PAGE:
Meat more expensive for animal welfare – vegetables and fruit cheaper? | free press

Berlin (dpa) – When shopping for groceries, the most important thing is how it tastes – and what it costs. However, it is also becoming increasingly clear that millions of supermarket customers can influence how food trends and production conditions change every day.

After the federal election, the focus will be specifically on meat and sausage surcharges to help fund renovations to increase barn space. The consumer advice centers argue in favor of embedding such additional costs in a total concept: with cheaper fruit and vegetables.

“It is important to provide relief in addition to this price increase,” said the head of the Federation of German Consumer Organizations (vzbv), Klaus Müller, of the German news agency. And it would have an immediate effect if vegetables, fruit and legumes were simultaneously subject to an even lower VAT rate. “That means we would be below seven percent here.”

Animal welfare costs money

The debate has accelerated since an expert committee of the Ministry of Agriculture around former department head Jochen Borchert proposed an “animal welfare tax” to fund billions in investments in better livestock farming conditions. For example, 40 cents per kilo of meat and sausage can be envisaged, 2 cents per kilo for milk and fresh milk products, 15 cents per kilo for cheese and butter. This could be introduced as a consumption tax. Agriculture Minister Julia Klöckner (CDU) supports such plans. However, concrete implementation is a matter for the new government after the federal elections.

Müller said it was about acceptance. “If we want to keep animals in a different way, which the majority of the population supports, you will also see that reflected in the prices.” For many consumers, however, more expensive animal products meant “a real cut in their lifestyle and household budget”. That is why, in addition to free high-quality catering in nurseries and schools and the increase in social transfer benefits, it is an important point to compensate for this via VAT.

Sunday roast and stir-fry vegetables

“Someone who then wants to eat the same as today will pay more on balance,” said the top consumer advocate. “But someone who changes their diet a bit – there’s still the Sunday Roast, but maybe baked vegetables during the week – has the opportunity to eat as cheaply as today.” A reduction in VAT on fruit and vegetables was also mentioned by an agricultural commission appointed by the federal cabinet as an option for financial incentives. Because ‘sustainable’ should be promoted more plant-based food with less meat.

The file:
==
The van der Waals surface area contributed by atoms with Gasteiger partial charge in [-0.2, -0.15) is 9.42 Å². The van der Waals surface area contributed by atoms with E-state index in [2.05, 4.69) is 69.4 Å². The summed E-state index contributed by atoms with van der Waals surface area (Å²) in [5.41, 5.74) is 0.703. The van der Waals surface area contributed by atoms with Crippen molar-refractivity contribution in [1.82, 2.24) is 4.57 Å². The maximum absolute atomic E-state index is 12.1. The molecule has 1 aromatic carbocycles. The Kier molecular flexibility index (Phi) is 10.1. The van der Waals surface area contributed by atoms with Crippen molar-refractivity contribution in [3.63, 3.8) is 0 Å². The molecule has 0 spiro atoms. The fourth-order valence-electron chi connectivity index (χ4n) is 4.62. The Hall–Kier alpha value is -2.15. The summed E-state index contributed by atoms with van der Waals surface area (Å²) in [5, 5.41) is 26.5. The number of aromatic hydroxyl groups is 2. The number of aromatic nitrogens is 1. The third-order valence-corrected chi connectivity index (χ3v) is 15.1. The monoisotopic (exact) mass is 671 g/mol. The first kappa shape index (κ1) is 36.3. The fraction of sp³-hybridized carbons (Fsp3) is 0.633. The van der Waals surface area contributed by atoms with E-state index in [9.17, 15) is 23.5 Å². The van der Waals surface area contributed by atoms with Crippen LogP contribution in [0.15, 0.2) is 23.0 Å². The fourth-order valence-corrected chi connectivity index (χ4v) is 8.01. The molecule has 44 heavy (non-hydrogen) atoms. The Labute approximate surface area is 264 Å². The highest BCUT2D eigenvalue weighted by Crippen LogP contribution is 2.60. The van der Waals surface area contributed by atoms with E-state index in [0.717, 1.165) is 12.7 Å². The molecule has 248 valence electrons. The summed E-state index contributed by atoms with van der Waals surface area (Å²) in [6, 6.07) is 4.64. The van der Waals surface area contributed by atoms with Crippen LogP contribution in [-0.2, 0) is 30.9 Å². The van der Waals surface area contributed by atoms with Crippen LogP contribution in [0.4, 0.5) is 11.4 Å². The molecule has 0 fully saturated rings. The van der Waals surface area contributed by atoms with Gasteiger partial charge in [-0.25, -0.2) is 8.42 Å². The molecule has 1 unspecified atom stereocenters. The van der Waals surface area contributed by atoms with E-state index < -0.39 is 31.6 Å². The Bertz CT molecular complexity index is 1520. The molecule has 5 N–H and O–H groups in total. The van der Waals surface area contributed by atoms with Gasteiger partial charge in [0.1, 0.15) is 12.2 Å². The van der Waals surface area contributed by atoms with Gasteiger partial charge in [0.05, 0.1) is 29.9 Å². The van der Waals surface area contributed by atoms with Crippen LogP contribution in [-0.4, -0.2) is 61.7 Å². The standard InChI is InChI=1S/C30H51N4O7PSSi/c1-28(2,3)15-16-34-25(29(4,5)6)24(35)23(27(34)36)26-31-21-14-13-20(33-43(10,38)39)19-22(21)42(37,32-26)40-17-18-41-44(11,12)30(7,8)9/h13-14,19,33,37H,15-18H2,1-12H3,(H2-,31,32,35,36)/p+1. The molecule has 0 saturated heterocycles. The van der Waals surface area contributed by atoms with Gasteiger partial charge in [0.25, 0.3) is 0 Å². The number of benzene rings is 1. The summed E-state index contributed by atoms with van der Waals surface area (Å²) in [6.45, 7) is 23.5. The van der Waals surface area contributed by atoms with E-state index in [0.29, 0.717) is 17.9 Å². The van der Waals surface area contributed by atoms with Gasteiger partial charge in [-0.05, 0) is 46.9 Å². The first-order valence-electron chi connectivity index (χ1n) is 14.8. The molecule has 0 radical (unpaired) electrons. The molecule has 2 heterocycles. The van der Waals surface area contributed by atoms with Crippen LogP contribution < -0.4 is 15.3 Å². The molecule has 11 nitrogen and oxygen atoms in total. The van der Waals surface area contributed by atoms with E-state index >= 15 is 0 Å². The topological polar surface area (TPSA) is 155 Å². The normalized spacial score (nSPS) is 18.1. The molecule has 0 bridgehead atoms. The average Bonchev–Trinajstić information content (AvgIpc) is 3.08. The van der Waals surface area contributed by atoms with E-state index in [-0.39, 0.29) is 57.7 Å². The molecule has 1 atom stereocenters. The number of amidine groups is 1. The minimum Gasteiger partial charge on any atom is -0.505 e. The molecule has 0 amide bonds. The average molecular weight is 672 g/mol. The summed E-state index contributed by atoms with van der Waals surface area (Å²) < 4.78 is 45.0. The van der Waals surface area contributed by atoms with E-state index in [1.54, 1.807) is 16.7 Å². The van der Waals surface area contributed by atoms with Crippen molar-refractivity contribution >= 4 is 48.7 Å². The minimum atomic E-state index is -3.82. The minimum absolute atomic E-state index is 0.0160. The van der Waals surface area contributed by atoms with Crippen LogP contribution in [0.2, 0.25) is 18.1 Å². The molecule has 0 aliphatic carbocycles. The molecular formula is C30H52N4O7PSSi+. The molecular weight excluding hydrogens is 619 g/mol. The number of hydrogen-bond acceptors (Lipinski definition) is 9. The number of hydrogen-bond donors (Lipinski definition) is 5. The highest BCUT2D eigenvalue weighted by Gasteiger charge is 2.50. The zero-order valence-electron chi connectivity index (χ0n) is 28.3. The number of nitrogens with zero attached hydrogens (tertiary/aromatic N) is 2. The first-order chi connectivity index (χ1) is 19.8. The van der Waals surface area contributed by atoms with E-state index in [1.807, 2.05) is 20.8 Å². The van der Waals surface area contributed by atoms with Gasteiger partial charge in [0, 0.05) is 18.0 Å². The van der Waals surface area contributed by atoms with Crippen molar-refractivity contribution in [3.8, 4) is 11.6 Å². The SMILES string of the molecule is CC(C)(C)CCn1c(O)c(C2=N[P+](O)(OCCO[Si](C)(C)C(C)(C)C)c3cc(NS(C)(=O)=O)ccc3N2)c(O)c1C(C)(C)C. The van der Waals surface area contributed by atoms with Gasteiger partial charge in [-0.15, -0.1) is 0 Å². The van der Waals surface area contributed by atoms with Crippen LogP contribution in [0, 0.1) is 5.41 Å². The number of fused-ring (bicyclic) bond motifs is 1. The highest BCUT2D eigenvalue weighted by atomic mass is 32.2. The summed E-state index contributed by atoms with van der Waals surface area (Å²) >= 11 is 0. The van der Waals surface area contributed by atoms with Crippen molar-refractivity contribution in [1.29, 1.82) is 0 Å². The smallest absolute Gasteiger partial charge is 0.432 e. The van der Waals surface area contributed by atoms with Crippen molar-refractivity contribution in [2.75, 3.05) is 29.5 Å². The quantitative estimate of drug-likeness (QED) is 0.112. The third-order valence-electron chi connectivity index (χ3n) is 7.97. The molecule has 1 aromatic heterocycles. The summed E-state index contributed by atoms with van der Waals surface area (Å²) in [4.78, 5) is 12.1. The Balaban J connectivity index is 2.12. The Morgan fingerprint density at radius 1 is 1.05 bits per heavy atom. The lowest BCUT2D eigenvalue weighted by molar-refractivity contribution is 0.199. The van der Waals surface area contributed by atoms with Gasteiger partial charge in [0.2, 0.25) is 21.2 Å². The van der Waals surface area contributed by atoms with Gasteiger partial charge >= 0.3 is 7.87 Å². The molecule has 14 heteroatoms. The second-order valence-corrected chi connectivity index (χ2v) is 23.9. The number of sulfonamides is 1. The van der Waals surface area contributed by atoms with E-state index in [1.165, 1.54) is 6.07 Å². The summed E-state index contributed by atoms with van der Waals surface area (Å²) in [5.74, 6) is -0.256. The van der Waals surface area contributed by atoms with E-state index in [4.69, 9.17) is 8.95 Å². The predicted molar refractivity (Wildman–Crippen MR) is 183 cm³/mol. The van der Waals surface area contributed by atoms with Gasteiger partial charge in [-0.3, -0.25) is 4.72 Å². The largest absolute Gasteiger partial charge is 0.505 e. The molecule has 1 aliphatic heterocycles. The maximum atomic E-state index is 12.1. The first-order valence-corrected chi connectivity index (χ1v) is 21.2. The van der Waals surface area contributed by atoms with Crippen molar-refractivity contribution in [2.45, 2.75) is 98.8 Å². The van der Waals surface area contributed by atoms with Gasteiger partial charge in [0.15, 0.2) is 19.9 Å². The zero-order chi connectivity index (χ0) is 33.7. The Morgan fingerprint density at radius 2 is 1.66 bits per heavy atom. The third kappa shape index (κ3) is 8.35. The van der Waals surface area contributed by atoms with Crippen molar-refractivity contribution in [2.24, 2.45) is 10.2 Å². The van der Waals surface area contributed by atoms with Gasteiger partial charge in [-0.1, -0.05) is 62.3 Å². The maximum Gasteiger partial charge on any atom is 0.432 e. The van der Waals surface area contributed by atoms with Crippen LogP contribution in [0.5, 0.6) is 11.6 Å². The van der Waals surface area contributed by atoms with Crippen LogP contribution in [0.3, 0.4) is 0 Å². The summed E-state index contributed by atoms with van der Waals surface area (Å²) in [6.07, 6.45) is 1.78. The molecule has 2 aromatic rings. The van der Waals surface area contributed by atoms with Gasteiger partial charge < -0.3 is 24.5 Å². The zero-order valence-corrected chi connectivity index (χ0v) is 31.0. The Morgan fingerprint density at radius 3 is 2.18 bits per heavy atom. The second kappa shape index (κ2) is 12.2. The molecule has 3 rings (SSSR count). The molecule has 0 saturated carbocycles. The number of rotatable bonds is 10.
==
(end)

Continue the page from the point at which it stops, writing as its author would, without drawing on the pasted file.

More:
Klöckner told the Public Prosecution Service: “We should not kid ourselves: if you want more animal welfare, then stables have to be converted so that animals have more space and outside air.” That costs livestock farmers a lot of money, many are still paying off their current stables. “So it’s going to cost us all more, maybe 40 cents more per kilo of meat. I think that should be worth more to our animal welfare.” This would also make other foodstuffs, such as fruit and vegetables, cheaper than animal products. “At the same time, meat should not become a luxury product.” Social benefits would then have to be adjusted accordingly.

Greens for, AfD against

The Greens are also betting on change, including retail prices – for example with a ‘conversion subsidy’ for farmers, which is funded through an ‘animal welfare penny’ on animal products. To make vegetarian and vegan food more attractive and accessible, plant-based milk alternatives should be sold with the reduced VAT rate. “We also want to lower the tax on fair trade coffee”, the election program states.

In its program, the AfD declares that “adult consumers” should not be patronized by the state in their consumer behavior. “That’s why we reject any form of separate food tax, such as a meat or sugar tax.”

“Free childcare and school meals”

Die Linke demands: “We want to introduce free childcare and school catering throughout Germany that uses regionally and environmentally sustainable food.” To reduce waste, supermarkets should be required to provide sorted but still edible food for free. The SPD is also committed to free childcare and school catering and wants to ban retailers and producers from throwing away edible food.

In the case of foodstuffs, the FDP wants to investigate, among other things, for which products the rigid best-before date can be replaced by “a dynamic spoilage limit”. “Intelligent” packaging and less liability for food donations can help reduce waste. The Union also advocates nutritional education and “access to quality childcare and school meals” for every child. Together with industry, a «National Food Agency» should be established to promote local regional products and local high standards at home and abroad.

Consumer lawyer Müller: ‘Many bends’

Consumer lawyer Müller also sees price reductions for fruit and vegetables in a larger context. “Politicians are currently talking about many changes: an energy shift, a mobility shift, an agricultural shift. All of them will initially contribute to making the prices for energy-intensive products more expensive.”

He is already calling on all economists: “We are going to have a lively debate about this political inflation. If all the turning points come to Germany at once, they must first add up to the inflation figures that have washed up.” That is bearable if there is relief on the other side at the same time.

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